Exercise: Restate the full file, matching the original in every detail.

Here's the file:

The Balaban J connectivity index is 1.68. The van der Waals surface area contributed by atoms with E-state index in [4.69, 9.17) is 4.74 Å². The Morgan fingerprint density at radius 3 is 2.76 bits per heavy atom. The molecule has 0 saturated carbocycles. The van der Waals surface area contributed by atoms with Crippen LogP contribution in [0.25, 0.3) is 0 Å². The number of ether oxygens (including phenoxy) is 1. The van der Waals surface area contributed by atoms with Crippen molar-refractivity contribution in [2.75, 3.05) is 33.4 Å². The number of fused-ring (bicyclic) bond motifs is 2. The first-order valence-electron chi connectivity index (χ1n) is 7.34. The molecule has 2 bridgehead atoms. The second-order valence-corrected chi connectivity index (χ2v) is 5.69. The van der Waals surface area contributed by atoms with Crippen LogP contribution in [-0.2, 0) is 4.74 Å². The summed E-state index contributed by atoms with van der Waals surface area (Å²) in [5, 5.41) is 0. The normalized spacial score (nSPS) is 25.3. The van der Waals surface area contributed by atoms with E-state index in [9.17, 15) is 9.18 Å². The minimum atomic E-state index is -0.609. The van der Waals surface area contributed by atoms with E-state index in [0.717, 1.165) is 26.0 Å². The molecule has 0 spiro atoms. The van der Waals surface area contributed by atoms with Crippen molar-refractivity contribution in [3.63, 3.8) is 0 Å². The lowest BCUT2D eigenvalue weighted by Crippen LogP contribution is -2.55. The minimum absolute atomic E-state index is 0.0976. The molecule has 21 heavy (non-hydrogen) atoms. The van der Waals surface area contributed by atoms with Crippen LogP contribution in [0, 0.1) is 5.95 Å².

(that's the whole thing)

The Balaban J connectivity index is 1.68. The van der Waals surface area contributed by atoms with E-state index in [4.69, 9.17) is 4.74 Å². The Morgan fingerprint density at radius 3 is 2.76 bits per heavy atom. The molecule has 0 saturated carbocycles. The van der Waals surface area contributed by atoms with Crippen LogP contribution in [0.25, 0.3) is 0 Å². The number of ether oxygens (including phenoxy) is 1. The van der Waals surface area contributed by atoms with Crippen molar-refractivity contribution in [2.75, 3.05) is 33.4 Å². The number of fused-ring (bicyclic) bond motifs is 2. The first-order valence-electron chi connectivity index (χ1n) is 7.34. The molecule has 2 bridgehead atoms. The second-order valence-corrected chi connectivity index (χ2v) is 5.69. The van der Waals surface area contributed by atoms with Crippen LogP contribution in [-0.2, 0) is 4.74 Å². The summed E-state index contributed by atoms with van der Waals surface area (Å²) in [5, 5.41) is 0. The normalized spacial score (nSPS) is 25.3. The van der Waals surface area contributed by atoms with E-state index in [9.17, 15) is 9.18 Å². The minimum atomic E-state index is -0.609. The van der Waals surface area contributed by atoms with E-state index in [0.717, 1.165) is 26.0 Å². The molecule has 0 spiro atoms. The van der Waals surface area contributed by atoms with Crippen molar-refractivity contribution in [3.63, 3.8) is 0 Å². The lowest BCUT2D eigenvalue weighted by Crippen LogP contribution is -2.55. The minimum absolute atomic E-state index is 0.0976. The molecule has 21 heavy (non-hydrogen) atoms. The van der Waals surface area contributed by atoms with Crippen LogP contribution in [0, 0.1) is 5.95 Å².